Cursive, script, handwriting, brush – Oh my! Let’s take a look at the best calligraphy fonts for your next project. Whether you’re designing a formal invitation or logo, or simply looking for something fresh and eye-catching for social media, these fonts will add organic, handwritten flair to your communications. Create in seconds from any of the fonts below by tapping into the templates and customizing to your heart’s desire.
The kinds of calligraphy fonts that work for branding projects or invitations, won’t necessarily work for social media. Social is where you get to take your personality up a million notches and grab people’s attention. This collection of fonts are great for posts where text is the hero. Use bright pop-y colors, layer text on top of photos or textures to make sure you’re seen (and heard). Gizmo is a rough handwritten font with buckets of character while Neo Noir is a great vintage 80s neon throwback font. Click on any of the designs below to customize and get posting!
On a budget? You can still get that handcrafted feel with these free script fonts. All these fonts have very different personalities so think about what feeling you want to convey for your project. If you’re going for a grungy, rough script, Flood is a great go-to. Looking for a more feminine and whimsical vibe? then check out Wanderlust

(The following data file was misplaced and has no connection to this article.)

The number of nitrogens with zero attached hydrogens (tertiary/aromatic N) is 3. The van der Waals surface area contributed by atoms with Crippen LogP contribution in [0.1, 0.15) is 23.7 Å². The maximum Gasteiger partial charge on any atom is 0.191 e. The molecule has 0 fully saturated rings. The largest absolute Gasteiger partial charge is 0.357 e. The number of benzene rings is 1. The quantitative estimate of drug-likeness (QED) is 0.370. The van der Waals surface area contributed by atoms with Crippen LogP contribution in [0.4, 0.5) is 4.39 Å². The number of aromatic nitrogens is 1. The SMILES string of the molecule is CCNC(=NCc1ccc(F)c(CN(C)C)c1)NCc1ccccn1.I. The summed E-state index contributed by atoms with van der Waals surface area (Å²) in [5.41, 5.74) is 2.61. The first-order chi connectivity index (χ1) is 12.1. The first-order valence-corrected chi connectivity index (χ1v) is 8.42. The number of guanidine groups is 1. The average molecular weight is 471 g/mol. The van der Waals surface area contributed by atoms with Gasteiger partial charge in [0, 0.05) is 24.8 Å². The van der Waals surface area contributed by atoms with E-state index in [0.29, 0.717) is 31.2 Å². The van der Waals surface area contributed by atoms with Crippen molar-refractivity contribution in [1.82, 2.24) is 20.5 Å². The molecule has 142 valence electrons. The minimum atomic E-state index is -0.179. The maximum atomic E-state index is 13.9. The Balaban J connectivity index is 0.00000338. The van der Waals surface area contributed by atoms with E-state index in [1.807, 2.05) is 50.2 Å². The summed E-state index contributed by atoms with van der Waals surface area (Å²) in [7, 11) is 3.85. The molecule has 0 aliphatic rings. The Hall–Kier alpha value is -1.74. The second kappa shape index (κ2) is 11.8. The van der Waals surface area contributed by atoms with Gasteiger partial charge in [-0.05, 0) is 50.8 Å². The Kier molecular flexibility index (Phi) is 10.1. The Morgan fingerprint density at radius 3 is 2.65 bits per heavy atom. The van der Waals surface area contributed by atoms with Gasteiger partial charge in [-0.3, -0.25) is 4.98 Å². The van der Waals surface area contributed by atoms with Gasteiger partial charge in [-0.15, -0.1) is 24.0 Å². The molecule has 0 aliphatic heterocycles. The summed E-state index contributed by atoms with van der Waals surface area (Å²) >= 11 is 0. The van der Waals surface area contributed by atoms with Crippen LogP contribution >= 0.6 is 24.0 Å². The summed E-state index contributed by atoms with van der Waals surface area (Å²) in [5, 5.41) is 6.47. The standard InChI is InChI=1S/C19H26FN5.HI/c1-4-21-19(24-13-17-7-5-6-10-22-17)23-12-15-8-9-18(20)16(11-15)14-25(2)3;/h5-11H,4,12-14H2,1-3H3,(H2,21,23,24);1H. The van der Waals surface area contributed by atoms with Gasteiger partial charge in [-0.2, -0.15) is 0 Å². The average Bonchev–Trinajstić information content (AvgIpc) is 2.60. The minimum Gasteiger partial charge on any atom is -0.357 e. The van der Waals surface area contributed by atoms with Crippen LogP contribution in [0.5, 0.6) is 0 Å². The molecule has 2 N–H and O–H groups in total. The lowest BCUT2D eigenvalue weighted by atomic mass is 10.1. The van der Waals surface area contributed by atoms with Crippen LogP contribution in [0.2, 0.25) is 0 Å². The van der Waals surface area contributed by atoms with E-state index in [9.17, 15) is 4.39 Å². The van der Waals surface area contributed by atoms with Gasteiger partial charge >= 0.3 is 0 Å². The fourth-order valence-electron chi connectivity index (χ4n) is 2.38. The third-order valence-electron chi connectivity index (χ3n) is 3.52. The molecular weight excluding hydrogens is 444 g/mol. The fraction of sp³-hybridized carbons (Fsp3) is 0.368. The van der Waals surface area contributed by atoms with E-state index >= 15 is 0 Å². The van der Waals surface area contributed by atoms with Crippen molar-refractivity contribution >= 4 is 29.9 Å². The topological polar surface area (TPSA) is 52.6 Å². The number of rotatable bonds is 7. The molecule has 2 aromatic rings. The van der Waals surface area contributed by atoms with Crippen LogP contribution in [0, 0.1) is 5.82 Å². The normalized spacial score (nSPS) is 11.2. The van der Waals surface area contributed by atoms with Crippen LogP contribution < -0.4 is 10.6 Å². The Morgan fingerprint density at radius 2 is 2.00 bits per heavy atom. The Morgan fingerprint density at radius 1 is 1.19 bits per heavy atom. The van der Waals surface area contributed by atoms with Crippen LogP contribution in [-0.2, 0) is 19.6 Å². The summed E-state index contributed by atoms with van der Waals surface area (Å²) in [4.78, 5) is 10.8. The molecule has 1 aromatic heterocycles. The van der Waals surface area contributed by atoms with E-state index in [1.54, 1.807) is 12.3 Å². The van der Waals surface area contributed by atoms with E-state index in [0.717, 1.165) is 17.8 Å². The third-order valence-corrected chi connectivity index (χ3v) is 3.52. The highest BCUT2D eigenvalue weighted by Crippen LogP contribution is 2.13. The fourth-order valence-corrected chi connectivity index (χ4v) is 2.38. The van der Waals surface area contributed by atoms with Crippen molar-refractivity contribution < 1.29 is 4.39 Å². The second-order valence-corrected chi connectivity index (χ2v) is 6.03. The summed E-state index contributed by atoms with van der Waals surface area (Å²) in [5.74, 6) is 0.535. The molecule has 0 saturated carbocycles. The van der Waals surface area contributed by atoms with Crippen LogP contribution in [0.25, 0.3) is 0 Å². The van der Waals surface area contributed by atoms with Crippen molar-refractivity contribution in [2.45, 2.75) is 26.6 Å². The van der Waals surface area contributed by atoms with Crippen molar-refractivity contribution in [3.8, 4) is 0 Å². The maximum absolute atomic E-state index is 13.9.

If clean, legible sophistication is what you’re after, look no further! These pairings are great for logos, branding, and marketing collateral. They all feel personalized and hand-created (great for personal branding) while still being streamlined and graceful. Pair Sheila with a simple serif like Benton or, if you’re going for a bolder, more modern look, try Corado paired with a sans serif like Bureau Grotesque. Click on any of the designs below to get started on your own project.
From traditional calligraphy to modern brush fonts, these scripts will help you dream up your next event invitation. Big, swirly calligraphy fonts are perfect for names (think wedding invitations) or short hero text. Pair these with simple serifs or sans serifs for your body copy to make sure your guests can read the details! If you’re designing a classic wedding invitation P22 James Pro One and Luxus Brut are great options. If modern simplicity is what you’re after, Liana and Beloved fit the bill. Click on the templates below and get to organizing!
Formal script styles originate from the 17th century. Most letters have strokes that join them together and they tend to be maximalist, curly and include extra flourishes.
Casual scripts are designed to look relaxed and more informal. Think handwritten fonts or brush fonts. Usually each character will connect to the next (like cursive) but that’s not a hard and fast rule.
Calligraphic scripts can have connected letters or not. They generally look like they have been written with a flat tipped writing implement but can also resemble brush strokes.
Blackletter, or Gothic as they’re also known, are typefaces that are recognizable by their dramatic thick and thin strokes. They were first used for typesetting in the 16th century. Common uses for Blackletter fonts are not very easy to read as body copy so common uses are for logos (think newspaper logos), diplomas or posters.